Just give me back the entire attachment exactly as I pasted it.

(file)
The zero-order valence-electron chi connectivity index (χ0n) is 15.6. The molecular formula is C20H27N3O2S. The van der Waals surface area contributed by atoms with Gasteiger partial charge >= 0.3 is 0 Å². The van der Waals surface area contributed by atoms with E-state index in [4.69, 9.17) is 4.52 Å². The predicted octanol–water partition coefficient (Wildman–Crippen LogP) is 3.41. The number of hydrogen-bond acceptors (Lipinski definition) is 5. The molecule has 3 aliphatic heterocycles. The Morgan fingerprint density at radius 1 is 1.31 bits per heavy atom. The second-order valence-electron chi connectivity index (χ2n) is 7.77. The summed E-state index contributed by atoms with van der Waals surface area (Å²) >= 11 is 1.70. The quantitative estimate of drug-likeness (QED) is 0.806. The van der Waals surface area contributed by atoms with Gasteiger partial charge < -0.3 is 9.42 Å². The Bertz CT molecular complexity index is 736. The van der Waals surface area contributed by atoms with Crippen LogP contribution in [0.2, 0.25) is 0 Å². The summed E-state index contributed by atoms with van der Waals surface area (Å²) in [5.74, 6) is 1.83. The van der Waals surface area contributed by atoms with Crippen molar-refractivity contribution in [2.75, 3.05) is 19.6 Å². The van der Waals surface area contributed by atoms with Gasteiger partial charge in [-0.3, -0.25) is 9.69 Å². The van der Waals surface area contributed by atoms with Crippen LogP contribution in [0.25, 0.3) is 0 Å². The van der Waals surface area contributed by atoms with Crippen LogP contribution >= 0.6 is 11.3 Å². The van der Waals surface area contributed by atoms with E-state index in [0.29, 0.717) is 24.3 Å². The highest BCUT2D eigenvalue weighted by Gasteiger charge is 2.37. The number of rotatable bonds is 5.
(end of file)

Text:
The zero-order valence-electron chi connectivity index (χ0n) is 15.6. The molecular formula is C20H27N3O2S. The van der Waals surface area contributed by atoms with Gasteiger partial charge >= 0.3 is 0 Å². The van der Waals surface area contributed by atoms with E-state index in [4.69, 9.17) is 4.52 Å². The predicted octanol–water partition coefficient (Wildman–Crippen LogP) is 3.41. The number of hydrogen-bond acceptors (Lipinski definition) is 5. The molecule has 3 aliphatic heterocycles. The Morgan fingerprint density at radius 1 is 1.31 bits per heavy atom. The second-order valence-electron chi connectivity index (χ2n) is 7.77. The summed E-state index contributed by atoms with van der Waals surface area (Å²) >= 11 is 1.70. The quantitative estimate of drug-likeness (QED) is 0.806. The van der Waals surface area contributed by atoms with Gasteiger partial charge < -0.3 is 9.42 Å². The Bertz CT molecular complexity index is 736. The van der Waals surface area contributed by atoms with Crippen LogP contribution in [0.2, 0.25) is 0 Å². The summed E-state index contributed by atoms with van der Waals surface area (Å²) in [5.74, 6) is 1.83. The van der Waals surface area contributed by atoms with Crippen molar-refractivity contribution in [2.75, 3.05) is 19.6 Å². The van der Waals surface area contributed by atoms with Gasteiger partial charge in [-0.3, -0.25) is 9.69 Å². The van der Waals surface area contributed by atoms with Crippen LogP contribution in [0.25, 0.3) is 0 Å². The van der Waals surface area contributed by atoms with Crippen LogP contribution >= 0.6 is 11.3 Å². The van der Waals surface area contributed by atoms with E-state index in [0.29, 0.717) is 24.3 Å². The highest BCUT2D eigenvalue weighted by Gasteiger charge is 2.37. The number of rotatable bonds is 5.